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Americans don’t view all of Trump’s indictments equally

One of the odder aspects of the publication of Donald Trump’s mug shot has been that partisans on both sides have embraced it.

This is an unquestionably historic and unquestionably unusual occurrence, having a former president booked at an Atlanta jail on criminal charges stemming from his efforts to retain power. But thanks to Trump’s assiduous, effective, extended efforts to cast the investigations into his actions as partisan, the photo documenting his status as a criminal defendant has become a bipartisan totem.

Democrats love it because it shows how the system is trying to hold Trump to account. Republicans love it because it shows how the system is trying to stand in Trump’s way.

The image is specific to the charges handed down by a Fulton County, Ga., grand jury last week, but it stands as a proxy for all of Trump’s other indictments, too, ones for which no such photo was taken. When it became public on Thursday, it wasn’t just a marker of Trump’s legal problems in that state but, instead, became an emblem of all of his indictments.

Which made me wonder: How much do Americans differentiate among them?

As you are probably aware, Trump has been indicted four times and faces 91 criminal charges in four jurisdictions. There are the charges in Manhattan, related to a payment made before the 2016 election to a former adult-film actress. There are the charges in Florida, centered on Trump’s retention of national security material, some apparently classified, after he left office. In D.C., a federal grand jury indicted Trump over his efforts to block Joe Biden’s ascension to the presidency. And in Georgia, the indictment has a similar focus, albeit centered on the specific ways in which that effort unfolded in that state.

As it turns out, not all of these indictments are seen as equally valid in the eyes of the country.

The Associated Press and NORC have polled Americans three times this year, asking respondents how they viewed the legality of Trump’s actions. In April, June and August, people were asked whether they viewed four actions of Trump’s as illegal or merely unethical: the retention of classified documents, his efforts in Georgia after the 2020 election, his role in the Capitol riot — meant as a proxy for the eventual D.C. charges — and his alleged efforts to hide the hush money payment.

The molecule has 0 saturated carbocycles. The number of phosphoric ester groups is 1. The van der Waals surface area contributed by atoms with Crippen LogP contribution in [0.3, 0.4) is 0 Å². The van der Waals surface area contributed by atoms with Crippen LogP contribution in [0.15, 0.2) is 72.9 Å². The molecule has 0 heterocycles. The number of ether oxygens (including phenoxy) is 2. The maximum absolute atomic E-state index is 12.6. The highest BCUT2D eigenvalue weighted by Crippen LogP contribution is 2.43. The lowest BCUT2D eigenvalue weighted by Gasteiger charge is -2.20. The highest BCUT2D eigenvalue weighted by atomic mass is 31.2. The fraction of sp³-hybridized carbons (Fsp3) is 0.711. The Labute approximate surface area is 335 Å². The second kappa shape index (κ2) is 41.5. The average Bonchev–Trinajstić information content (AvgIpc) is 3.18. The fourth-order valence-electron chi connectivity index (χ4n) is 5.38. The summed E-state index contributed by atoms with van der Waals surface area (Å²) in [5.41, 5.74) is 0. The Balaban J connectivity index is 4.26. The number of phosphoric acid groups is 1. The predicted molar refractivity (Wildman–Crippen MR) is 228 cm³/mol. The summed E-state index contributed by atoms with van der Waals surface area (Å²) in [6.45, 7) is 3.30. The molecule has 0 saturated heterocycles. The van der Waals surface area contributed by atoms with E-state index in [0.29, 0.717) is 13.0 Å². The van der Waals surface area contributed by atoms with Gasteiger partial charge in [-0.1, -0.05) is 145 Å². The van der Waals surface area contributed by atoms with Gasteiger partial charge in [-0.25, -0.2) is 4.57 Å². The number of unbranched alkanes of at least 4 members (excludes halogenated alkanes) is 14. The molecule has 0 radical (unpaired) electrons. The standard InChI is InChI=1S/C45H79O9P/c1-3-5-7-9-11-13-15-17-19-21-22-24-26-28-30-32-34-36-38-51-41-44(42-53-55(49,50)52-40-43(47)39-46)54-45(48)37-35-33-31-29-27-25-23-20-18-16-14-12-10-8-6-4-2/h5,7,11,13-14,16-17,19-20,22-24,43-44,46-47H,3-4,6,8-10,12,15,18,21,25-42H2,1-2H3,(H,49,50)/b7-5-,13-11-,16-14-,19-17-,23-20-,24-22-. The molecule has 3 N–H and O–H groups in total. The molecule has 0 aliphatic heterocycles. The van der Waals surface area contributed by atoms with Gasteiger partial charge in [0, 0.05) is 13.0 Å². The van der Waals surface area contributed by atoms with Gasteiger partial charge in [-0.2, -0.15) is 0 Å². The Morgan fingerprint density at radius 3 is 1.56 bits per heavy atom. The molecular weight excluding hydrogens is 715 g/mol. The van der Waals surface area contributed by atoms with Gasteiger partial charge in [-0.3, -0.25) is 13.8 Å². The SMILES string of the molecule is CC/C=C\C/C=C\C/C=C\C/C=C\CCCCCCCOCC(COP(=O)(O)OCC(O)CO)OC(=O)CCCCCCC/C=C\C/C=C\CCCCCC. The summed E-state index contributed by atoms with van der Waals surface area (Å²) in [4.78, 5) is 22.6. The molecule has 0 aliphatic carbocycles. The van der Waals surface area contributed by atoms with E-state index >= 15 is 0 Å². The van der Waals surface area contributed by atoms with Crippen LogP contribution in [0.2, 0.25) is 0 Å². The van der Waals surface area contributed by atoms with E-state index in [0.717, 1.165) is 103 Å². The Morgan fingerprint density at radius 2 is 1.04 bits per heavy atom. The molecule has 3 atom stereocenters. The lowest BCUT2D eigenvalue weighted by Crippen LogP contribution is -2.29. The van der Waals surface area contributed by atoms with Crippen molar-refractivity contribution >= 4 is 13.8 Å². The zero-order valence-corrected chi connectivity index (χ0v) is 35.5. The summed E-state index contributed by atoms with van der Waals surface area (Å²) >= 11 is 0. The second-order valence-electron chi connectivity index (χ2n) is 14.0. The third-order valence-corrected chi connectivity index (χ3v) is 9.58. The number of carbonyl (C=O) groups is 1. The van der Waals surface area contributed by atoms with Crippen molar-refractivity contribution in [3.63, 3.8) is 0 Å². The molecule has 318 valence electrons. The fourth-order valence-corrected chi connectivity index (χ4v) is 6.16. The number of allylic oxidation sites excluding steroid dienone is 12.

In the most recent poll, most Americans saw the first two as involving illegal actions on Trump’s part, with that view increasing since April in the Florida documents case. Less than half the country views the other actions as illegal, with only a third of Americans thinking the hush money payment was illegally covered up.

Unsurprisingly, there are wide partisan gaps in these views. In most cases, a majority of Democrats say laws were broken and a plurality of Republicans say he did nothing wrong. The hush money payment is an interesting outlier: Democrats are less likely to see this alleged coverup as illegal and Republicans are more likely to describe it as immoral.

There’s partisan uniformity in at least one sense. Few Democrats say Trump did nothing wrong in any of the four situations. Less than a quarter of Republicans say that Trump violated the law in each of the four.

These views may shift once trials begin. The presentation of evidence could prove to be compelling in influencing public opinion. Of course, that often hasn’t proved to be the case in recent years, particularly in questions involving Trump.

This data also examines views only in the abstract. It may be the case that Americans who think Trump’s actions in Georgia crossed legal lines aren’t convinced that the specific charges brought in Fulton County are an appropriate response.

Overall, though, the polling does make clear that people are differentiating between the well-supported charges against Trump in Florida and the much iffier ones that emerged in New York. It also makes clear that most people think that, in at least one of the four cases, Trump broke the law.

This post appeared first on The Washington Post

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